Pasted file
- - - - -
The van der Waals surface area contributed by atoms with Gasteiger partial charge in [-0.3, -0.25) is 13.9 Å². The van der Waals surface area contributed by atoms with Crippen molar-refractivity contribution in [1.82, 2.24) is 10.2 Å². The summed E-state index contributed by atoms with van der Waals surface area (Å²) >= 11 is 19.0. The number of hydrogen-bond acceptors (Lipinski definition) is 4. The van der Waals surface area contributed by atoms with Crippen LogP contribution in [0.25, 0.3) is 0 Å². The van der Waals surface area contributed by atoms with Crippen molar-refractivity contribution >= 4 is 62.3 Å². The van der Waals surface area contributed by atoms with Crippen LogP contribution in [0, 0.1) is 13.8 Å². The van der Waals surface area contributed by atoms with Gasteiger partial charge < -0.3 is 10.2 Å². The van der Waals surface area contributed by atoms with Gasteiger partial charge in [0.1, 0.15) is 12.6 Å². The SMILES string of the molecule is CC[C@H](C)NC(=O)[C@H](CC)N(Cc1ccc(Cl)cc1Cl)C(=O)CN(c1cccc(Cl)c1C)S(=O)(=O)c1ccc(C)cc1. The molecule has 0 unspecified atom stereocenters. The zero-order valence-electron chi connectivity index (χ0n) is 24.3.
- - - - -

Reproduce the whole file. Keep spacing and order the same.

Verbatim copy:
The van der Waals surface area contributed by atoms with Gasteiger partial charge in [-0.3, -0.25) is 13.9 Å². The van der Waals surface area contributed by atoms with Crippen molar-refractivity contribution in [1.82, 2.24) is 10.2 Å². The summed E-state index contributed by atoms with van der Waals surface area (Å²) >= 11 is 19.0. The number of hydrogen-bond acceptors (Lipinski definition) is 4. The van der Waals surface area contributed by atoms with Crippen LogP contribution in [0.25, 0.3) is 0 Å². The van der Waals surface area contributed by atoms with Crippen molar-refractivity contribution >= 4 is 62.3 Å². The van der Waals surface area contributed by atoms with Crippen LogP contribution in [0, 0.1) is 13.8 Å². The van der Waals surface area contributed by atoms with Gasteiger partial charge < -0.3 is 10.2 Å². The van der Waals surface area contributed by atoms with Gasteiger partial charge in [0.1, 0.15) is 12.6 Å². The SMILES string of the molecule is CC[C@H](C)NC(=O)[C@H](CC)N(Cc1ccc(Cl)cc1Cl)C(=O)CN(c1cccc(Cl)c1C)S(=O)(=O)c1ccc(C)cc1. The molecule has 0 unspecified atom stereocenters. The zero-order valence-electron chi connectivity index (χ0n) is 24.3.